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 Yes on 1 ‘Right to Repair’ is common sense for the consumer

By - Brian Johnson

I’ve been in the business of fixing cars for more than 40 years. Same city, same street, and have customers that have been coming to me for decades, mainly because they trust me.

But that could soon change if the current Right to Repair law isn’t updated. That’s because as of this year, 90% of new cars will be equipped to transmit mechanical information wirelessly and directly to the dealers, bypassing us and shutting out independent car repair shops from being able to access the information we need in order to fix your car.

Advancements in technology are good, no doubt. But let’s be very clear, car manufacturers have one goal here, and one goal only — to steer you to their dealerships where you will pay more for the services…

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5 Investigates examines Mass. Ballot Question 1: 'Right to Repair'


"If Question 1 passes? It would update the 2013 (Right to Repair) law to include language that would require automakers to share that wireless data. They’d have to make an app that would let vehicle owners and mechanics access mechanical data.”


“The concern is that at some point in the future that vehicle data will only be transmitted wirelessly so independent mechanics won’t be able to fix your car without Question 1.”

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Right to Repair law is in need of a tuneup

We fixed it with Right to Repair in 2012. Car manufacturers were required to provide access through a data port we could plug our wire into so that we could repair your car, providing you many choices on where to get service. We thought this fight was over. But now, with new WiFi technology, these car manufacturers are once again trying to keep repair data away from you and the local repair shops you might choose through a loophole.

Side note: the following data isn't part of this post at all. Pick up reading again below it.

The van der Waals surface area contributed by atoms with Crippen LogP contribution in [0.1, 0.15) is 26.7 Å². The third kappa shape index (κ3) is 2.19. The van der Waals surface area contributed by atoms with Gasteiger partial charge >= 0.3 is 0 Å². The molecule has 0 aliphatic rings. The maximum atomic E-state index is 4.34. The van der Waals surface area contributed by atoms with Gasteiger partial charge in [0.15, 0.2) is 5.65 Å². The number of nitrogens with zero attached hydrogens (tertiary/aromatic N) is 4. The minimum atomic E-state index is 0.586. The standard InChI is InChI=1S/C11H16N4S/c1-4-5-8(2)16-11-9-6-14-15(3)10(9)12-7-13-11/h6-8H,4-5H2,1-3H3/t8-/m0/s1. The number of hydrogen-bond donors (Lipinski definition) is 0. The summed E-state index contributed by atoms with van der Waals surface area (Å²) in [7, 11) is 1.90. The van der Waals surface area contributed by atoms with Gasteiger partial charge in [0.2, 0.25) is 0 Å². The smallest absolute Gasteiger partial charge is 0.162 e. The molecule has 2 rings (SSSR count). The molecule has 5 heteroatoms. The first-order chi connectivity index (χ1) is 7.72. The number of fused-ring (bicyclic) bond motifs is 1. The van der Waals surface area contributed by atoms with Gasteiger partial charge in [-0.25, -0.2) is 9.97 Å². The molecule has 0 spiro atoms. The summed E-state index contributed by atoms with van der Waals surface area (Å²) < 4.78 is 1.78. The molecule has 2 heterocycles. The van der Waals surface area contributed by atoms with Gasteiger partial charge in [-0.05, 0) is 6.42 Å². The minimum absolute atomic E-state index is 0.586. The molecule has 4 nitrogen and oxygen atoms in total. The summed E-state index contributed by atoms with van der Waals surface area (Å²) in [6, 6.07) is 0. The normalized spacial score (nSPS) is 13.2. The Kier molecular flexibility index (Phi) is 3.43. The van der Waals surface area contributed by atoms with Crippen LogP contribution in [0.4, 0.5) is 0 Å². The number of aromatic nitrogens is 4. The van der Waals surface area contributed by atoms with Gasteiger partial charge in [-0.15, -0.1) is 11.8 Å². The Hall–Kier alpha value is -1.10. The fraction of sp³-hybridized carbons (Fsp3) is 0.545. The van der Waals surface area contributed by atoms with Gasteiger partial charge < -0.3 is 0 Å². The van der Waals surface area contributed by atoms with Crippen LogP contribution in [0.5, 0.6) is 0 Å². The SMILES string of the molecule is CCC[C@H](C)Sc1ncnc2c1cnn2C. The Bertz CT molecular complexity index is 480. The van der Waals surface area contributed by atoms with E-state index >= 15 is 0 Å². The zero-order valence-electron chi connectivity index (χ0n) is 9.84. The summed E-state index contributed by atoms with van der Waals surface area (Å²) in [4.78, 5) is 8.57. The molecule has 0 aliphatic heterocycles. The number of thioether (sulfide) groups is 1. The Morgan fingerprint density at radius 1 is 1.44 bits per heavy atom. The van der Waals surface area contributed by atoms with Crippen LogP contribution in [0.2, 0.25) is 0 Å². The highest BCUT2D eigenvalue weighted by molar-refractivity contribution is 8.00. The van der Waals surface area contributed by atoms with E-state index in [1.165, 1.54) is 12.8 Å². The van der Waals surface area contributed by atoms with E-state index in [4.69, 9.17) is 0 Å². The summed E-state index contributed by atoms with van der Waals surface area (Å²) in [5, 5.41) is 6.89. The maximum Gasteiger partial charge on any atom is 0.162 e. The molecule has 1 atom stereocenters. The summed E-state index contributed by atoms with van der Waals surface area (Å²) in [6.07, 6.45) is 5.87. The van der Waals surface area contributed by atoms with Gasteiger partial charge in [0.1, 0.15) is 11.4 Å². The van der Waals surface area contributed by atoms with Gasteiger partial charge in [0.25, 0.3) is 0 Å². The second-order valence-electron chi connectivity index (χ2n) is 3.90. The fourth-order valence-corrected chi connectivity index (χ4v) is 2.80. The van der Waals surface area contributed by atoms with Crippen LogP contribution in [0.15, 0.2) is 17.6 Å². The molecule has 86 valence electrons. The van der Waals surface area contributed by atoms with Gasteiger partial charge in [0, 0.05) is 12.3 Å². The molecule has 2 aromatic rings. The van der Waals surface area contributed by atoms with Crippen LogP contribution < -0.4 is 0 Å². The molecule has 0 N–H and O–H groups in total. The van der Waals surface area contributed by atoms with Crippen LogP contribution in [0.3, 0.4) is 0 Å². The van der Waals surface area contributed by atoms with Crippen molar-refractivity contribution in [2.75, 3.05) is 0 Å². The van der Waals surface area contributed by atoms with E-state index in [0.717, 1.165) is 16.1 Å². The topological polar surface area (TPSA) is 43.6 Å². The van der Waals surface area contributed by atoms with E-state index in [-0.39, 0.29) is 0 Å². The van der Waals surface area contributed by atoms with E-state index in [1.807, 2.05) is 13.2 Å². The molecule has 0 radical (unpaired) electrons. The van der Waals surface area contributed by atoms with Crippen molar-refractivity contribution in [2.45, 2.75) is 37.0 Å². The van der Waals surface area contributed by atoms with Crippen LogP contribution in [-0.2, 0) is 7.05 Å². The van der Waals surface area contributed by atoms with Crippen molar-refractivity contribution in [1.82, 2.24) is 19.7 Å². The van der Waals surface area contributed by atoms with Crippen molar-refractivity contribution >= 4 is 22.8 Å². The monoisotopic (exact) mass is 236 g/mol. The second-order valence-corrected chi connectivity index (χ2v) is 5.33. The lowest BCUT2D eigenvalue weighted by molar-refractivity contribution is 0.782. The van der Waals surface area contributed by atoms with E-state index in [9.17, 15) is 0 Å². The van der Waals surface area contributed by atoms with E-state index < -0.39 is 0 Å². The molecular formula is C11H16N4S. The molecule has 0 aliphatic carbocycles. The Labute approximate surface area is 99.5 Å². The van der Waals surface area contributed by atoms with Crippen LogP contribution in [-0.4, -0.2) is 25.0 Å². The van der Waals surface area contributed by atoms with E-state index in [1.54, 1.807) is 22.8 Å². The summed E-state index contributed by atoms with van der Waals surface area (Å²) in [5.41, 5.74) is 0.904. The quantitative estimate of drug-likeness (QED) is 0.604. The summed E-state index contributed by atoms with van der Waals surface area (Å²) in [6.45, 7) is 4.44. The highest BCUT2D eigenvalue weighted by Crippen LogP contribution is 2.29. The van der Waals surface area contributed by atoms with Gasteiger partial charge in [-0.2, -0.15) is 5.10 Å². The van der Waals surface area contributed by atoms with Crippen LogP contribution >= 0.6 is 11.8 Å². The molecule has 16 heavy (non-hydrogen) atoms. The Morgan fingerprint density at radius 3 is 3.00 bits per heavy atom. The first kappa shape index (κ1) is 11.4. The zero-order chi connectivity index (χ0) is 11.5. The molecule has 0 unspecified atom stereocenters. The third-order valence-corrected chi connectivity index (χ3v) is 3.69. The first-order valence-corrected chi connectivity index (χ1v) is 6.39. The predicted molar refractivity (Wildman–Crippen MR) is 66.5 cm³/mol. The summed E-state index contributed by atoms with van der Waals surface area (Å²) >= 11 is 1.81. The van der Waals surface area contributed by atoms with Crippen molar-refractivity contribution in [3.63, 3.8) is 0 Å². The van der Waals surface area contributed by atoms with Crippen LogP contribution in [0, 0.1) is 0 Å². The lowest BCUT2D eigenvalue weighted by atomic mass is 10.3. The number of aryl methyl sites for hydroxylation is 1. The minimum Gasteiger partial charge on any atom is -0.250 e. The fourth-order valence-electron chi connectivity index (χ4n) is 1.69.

Car manufacturers are including technology called telematics into new cars. If you have purchased a new car in the last few years its very likely you already have this technology installed. These systems send repair and diagnostic information wirelessly from your car directly back to the manufacturer. If independent repair shops like mine aren’t able to get access to this information the consumers won’t be able to shop around and will have no choice but to take their car to the dealership for repairs.

Independent repair businesses in Massachusetts aren’t able to compete with giant car manufacturers. We need fair access to diagnostic and repair data and so do you — it’s what we all voted for in 2012